We use music to connect with the divine or the spiritual, whether as a shaman invoking healing spirits, Bach calling out to Jesus Christ, or Janis Joplin pleading: “Oh Lord, won’t you buy me a Mercedes Benz”.
We all have music we hold very dear. It allows us to withdraw, go on journeys, feel intense emotions: very real in some sense, but at the same time delivered wondrously free from the actual grief, torment, or suffering it may refer to.
Even the most self-avowedly “unmusical” among us treasure their music collection. Many who don’t read or play music will claim a lack of musical sense or distinction (especially in the West). Yet, offer to exchange their CDs or MP3s with a random other collection of equal size and they will be up in arms.
The music we choose allows us to celebrate our humanness in the intimacy of our headphones or the exuberance of the Last Night of the Proms. It nurtures us as individuals, as members of communities, as inhabitants of this planet.
In political debates, we are often told we need stronger economies, infrastructure, borders, education, and health care. All those are worthwhile. But in the complexities of the 21st century, it is perfectly possible to feel completely lost with all of these in place. That is where the arts come in, as a place to reflect who and where we are.
Let’s get engaged
We know of no great civilisation that did not have a thriving arts scene. In fact, we tend to remember great artists more than influential politicians or successful business people of any era. In addition to its own substantial economic value, music has the power to provide a sense of belonging and connection to others, and through that feed into sustainable development.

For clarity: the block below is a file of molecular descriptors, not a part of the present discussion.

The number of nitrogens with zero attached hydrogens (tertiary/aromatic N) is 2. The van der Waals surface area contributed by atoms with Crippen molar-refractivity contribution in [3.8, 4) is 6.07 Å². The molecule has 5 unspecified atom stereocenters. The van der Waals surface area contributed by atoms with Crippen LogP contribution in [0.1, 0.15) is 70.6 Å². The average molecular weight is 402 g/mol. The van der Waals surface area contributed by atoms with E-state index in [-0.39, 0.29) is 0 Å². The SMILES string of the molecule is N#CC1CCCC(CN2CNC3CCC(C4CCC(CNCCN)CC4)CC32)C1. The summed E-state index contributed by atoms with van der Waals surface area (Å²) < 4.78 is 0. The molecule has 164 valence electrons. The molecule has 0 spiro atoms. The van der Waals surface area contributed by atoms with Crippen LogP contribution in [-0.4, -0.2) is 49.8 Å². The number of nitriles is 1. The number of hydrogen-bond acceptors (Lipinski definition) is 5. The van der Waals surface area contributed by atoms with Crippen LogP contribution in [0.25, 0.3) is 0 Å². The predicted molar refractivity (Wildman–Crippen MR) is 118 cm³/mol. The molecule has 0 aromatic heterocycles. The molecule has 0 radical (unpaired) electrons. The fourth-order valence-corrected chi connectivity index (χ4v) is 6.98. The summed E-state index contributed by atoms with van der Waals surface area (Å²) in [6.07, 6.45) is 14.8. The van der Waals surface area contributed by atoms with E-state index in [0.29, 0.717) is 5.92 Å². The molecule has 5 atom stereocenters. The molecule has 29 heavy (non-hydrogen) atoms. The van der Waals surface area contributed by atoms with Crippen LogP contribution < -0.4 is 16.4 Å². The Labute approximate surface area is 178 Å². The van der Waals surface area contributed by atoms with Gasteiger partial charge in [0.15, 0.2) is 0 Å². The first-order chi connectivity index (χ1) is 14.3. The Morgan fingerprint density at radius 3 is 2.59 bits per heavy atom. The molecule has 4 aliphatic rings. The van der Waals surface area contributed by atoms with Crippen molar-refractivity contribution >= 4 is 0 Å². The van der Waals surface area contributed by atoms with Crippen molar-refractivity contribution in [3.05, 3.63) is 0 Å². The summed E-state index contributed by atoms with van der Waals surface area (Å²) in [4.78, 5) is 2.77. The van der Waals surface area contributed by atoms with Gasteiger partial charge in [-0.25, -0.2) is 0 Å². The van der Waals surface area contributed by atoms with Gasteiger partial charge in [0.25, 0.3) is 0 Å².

I think it is naïve to claim that music can be great in itself, without any outside reference: it is great because of how we engage with it. It is even more silly to see music as something instrumental: to make you smarter, more docile, more likely to buy.
These are side-effects at best, largely unproven and mostly undesirable to make a case for music.
Music is what it is in the world because of what it does for people. That should be ample reason for leaders of countries, institutions, organisations, and communities to keep supporting music in its myriad functions, roles and incarnations.
Music has always needed and found the support of those who were in a position to do so: temples, churches, courts, corporations, philanthropists, civil servants, teachers, elders, and politicians. The IMC World Forum on Music, which is being held in Australia for the first time, is the perfect place to remind all those in this delicate ecosystem to play their part in the future of music.
The 5th World Form on Music of the International Music Council will take place at Queensland Conservatorium and the surrounding Parklands from November 21-24. Registration and event tickets still available.
Professor Huib Schippers is the Chair of the Music Council of Australia, Chair of the WFM5 Program Committee, and Director of Queensland Conservatorium Research Centre, Griffith University.